‘Some sense’ prevails regarding mandatory EID tagging of all sheep

Revisions to the planned mandatory extension of electronic identification (EID) to all sheep has meant that “some sense” has prevailed, according to the Irish Cattle and Sheep Farmers’ Association’s (ICSA’s) sheep chairman, John Brooks.

However, he claimed that the “substantive issues” have not gone away.

Also Read: Revisions announced for mandatory extension of EID tagging to all sheep

Earlier this year, the Department of Agriculture, Food and the Marine announced that all sheep would have to be EID tagged from October 1, 2018 onwards.

But the department confirmed today that the move to the EID tagging will be implemented in two stages.

With effect from June 1, 2019, all sheep moving off a holding must be identified electronically, requiring either:
  • A single electronic slaughter tag – where lambs less than 12 months of age are moved directly from the birth holding to a slaughter plant;
  • An electronic tag set – in the case of all other sheep movements.

Commenting on this morning’s announcement, Brooks said: “With a new start date of June 2019 for the introduction of EID mandatory tagging, the minister is essentially just kicking the can down the road.

“The extra costs associated will be on-going for sheep farmers; so if the department and the meat industry wish to proceed with this, they should pay for it on an on-going basis.”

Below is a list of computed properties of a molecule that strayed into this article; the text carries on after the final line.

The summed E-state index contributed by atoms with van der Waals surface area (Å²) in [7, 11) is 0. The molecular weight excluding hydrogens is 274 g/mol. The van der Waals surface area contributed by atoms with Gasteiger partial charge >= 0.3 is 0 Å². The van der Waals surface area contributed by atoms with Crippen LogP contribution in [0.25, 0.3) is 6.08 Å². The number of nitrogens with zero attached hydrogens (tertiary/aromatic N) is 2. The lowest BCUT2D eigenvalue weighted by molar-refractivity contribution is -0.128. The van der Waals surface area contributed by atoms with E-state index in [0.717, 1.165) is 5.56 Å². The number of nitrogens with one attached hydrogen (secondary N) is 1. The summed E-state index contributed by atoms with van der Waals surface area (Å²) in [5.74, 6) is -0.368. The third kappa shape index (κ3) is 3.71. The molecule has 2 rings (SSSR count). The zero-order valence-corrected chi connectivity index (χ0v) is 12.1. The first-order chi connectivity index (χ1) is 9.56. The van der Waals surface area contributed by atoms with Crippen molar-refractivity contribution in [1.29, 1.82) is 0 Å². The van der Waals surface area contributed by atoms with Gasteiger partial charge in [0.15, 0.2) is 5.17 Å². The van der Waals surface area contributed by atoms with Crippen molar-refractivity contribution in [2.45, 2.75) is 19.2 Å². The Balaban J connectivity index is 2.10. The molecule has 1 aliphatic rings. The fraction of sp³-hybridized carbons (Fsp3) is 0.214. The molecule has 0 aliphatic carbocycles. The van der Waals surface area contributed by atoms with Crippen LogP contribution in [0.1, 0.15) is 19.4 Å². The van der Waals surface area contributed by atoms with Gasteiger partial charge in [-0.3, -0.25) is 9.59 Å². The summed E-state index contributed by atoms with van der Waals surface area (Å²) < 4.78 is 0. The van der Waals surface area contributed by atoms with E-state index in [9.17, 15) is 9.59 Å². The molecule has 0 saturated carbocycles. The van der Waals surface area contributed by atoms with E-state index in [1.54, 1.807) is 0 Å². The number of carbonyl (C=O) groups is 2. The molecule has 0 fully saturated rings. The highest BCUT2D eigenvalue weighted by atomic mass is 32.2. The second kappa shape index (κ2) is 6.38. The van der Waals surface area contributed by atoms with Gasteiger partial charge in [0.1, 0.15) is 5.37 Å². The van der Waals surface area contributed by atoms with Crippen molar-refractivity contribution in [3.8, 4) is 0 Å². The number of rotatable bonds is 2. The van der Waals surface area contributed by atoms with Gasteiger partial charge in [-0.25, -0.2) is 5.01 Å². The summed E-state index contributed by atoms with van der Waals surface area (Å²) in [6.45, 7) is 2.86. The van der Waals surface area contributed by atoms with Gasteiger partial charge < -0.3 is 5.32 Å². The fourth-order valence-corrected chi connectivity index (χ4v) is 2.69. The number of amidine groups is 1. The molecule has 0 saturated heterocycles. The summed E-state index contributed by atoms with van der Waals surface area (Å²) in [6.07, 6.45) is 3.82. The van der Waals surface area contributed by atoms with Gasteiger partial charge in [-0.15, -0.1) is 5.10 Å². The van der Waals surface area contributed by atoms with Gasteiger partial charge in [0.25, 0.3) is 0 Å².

€2.5 million cost to sheep farmers

The ICSA has calculated that the move to mandatory EID tagging will result in sheep farmers incurring some €2.5 million in increased costs. This is based on additional costs of €1/lamb and a throughput of some 2.5 million lambs/annum, the farm organisation added.

Continuing, it explained that the average profit per lamb is about €14 – based on an annual average price of €100 or €4.80/kg over the past five years.

Meanwhile, it costs the average Teagasc profit monitor farmer €86 to produce a lamb, according to the ICSA.

Therefore, when €1 is added to the cost of producing a lamb which will make €14 profit – ultimately implementing a 7% income cut.

‘No appetite’

Concluding, Brooks said: “There is absolutely no appetite among sheep farmers for this, as costs are continually rising while incomes are falling. In addition, EID tagging won’t alter the current batch system of traceability that meat plants use after slaughter.

“The ICSA therefore believes it is disingenuous to imply that mandatory tagging is a requirement to access a myriad of new markets.

“Indeed, relevant bodies now have until next June to show us exactly what additional markets they can secure based on mandatory EID alone. That will be the real proof.”